Individuals with a history of rheumatic heart disease or prior episode of acute rheumatic fever are at increased risk for recurrences of acute rheumatic fever. In these individuals, a presumptive diagnosis of a recurrence can be made in the presence of a documented group A streptococcal infection with:  a) 2 major manifestations, b) 1 major and 2 minor manifestations, or c) 3 minor manifestations.2 (See Table above for additional details.) If relying on the presence of 3 minor manifestations, the diagnosis of recurrent acute rheumatic fever should only be made if other more likely causes have been excluded.

 

Treatment

Patients with acute rheumatic fever should start on therapy for the symptomatic management of acute rheumatic fever, including salicylates and anti-inflammatory medicines to relieve inflammation and decrease fever, as well as management of cardiac failure. These patients should also be started on antibiotics for treatment of group A strep pharyngitis, regardless of the presence or absence of pharyngitis at the time of diagnosis, in order to eradicate any residual group A strep carriage.5

 

Prognosis and Complications

Rheumatic heart disease is the most important long-term sequela of acute rheumatic fever due to its ability to cause disability or death.1 Untreated rheumatic fever increases a person’s risk of recurrent attacks and worsens prognosis. Prognosis is related to the prevention of recurrent attacks, degree of cardiac valvular damage, and degree of overall cardiac involvement. Cardiac complications may vary in severity and include, but are not limited to, pericarditis, endocarditis, arrhythmias, valvular damage, and congestive heart failure.

 

Prevention

Diagnosis and adequate antibiotic treatment of group A strep pharyngitis is the primary means of preventing acute rheumatic fever. However, in about one-third of patients, acute rheumatic fever follows subclinical streptococcal infections or infections for which medical attention was not sought.1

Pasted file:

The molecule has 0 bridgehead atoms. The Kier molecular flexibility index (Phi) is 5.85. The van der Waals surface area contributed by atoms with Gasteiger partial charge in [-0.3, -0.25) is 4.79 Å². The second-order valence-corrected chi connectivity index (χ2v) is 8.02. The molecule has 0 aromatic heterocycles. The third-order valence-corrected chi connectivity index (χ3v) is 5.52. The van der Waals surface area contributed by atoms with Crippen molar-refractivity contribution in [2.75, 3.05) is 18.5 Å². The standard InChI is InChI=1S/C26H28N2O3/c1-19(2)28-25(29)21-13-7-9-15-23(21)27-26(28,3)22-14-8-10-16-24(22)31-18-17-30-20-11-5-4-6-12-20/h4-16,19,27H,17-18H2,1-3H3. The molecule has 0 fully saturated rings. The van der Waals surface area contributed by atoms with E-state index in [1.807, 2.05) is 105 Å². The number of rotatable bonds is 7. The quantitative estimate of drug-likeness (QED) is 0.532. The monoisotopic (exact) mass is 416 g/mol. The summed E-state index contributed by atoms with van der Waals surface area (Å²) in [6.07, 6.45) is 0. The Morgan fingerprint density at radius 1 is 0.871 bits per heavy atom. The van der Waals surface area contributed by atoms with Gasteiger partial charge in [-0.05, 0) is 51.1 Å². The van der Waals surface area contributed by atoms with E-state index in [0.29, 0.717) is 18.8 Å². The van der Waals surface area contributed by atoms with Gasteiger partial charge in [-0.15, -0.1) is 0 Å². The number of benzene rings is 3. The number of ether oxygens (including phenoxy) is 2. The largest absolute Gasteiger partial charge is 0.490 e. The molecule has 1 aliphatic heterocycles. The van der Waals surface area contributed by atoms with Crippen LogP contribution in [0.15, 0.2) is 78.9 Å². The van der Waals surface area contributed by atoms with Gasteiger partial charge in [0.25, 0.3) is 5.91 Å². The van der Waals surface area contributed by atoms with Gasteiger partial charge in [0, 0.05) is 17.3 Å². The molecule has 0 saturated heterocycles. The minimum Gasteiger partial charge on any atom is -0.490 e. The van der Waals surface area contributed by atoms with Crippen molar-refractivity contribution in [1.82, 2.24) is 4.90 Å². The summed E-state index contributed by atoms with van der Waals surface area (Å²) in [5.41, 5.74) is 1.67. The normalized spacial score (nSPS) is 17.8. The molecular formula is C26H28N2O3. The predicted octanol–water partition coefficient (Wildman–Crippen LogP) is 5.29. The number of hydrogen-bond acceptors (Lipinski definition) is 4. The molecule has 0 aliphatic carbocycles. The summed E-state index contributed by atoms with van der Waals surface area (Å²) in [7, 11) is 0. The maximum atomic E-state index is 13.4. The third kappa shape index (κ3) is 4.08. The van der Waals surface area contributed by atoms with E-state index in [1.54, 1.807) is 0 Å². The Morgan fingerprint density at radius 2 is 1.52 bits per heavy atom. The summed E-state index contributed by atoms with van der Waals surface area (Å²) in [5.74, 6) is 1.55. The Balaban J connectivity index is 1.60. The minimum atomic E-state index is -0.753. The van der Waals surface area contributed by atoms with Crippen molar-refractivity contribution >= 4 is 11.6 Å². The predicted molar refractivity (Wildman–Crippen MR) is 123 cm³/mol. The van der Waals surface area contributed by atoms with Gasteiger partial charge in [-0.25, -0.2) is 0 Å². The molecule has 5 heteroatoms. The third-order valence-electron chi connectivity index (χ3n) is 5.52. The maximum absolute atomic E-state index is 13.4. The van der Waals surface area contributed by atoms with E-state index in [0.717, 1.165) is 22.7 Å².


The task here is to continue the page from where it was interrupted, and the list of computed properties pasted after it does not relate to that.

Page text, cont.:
Secondary prevention of rheumatic fever requires antibiotic prophylaxis to reduce the likelihood of recurrent attacks in persons with a history of acute rheumatic fever. Because acute rheumatic fever frequently recurs with subsequent group A strep pharyngitis infections, long-term prophylaxis duration should be individually tailored but is usually indicated at least until age 21. Prophylaxis typically involves an intramuscular injection of benzathine penicillin every 4 weeks or oral penicillin V twice daily. Sulfadiazine or oral macrolides can be taken daily by individuals who are allergic to penicillin.5,7 Current American Heart Association guidelines no longer recommend bacterial endocarditis prophylaxis for patients with rheumatic heart disease, unless the patient has a prosthetic valve.8

The spread of group A strep infection can be reduced by good hand hygiene, especially after coughing and sneezing and before preparing foods or eating, and respiratory etiquette (e.g., covering your cough or sneeze). Treating an infected person with an antibiotic for 24 hours or longer generally eliminates their ability to transmit the bacteria. Thus, people with group A strep pharyngitis should stay home from work, school, or daycare until afebrile and until at least 24 hours after starting appropriate antibiotic therapy.

 

Epidemiology and Surveillance

The incidence of acute rheumatic fever has declined significantly in the developed world over the last century and now is significantly less common in the United States compared to less developed countries.9 Worldwide, however, rheumatic heart disease remains a significant cause of cardiovascular disease.

Global estimates of the burden of disease:

  • 470,000 new cases of acute rheumatic fever each year10
  • 282,000 new cases of rheumatic heart disease each year10
  • Approximately 30 million people are living with rheumatic heart disease11
  • 305,000 people die each year from rheumatic heart disease or its complications11

The annual national incidence of acute rheumatic fever in the United States is largely unknown as it is no longer a nationally notifiable disease; however, there is likely significant regional variation. For instance, Hawaii and American Samoa have higher annual incidence rates than the continental United States, and may be as high as 1.1 to 1.5 cases per 1,000 population.12,13 The rate in Tennessee was estimated to be 0.6 cases per 100,000 population in 1977–1981.14 The rate in Utah, a state with a history of resurgences of acute rheumatic fever in the 1980s,  has been estimated to be 3.7 cases per 100,000 population.15  Hospitalization data suggests that Asian/Pacific Islanders, Hispanics, blacks, and Native Americans were more likely to be hospitalized for acute rheumatic fever compared to white persons.16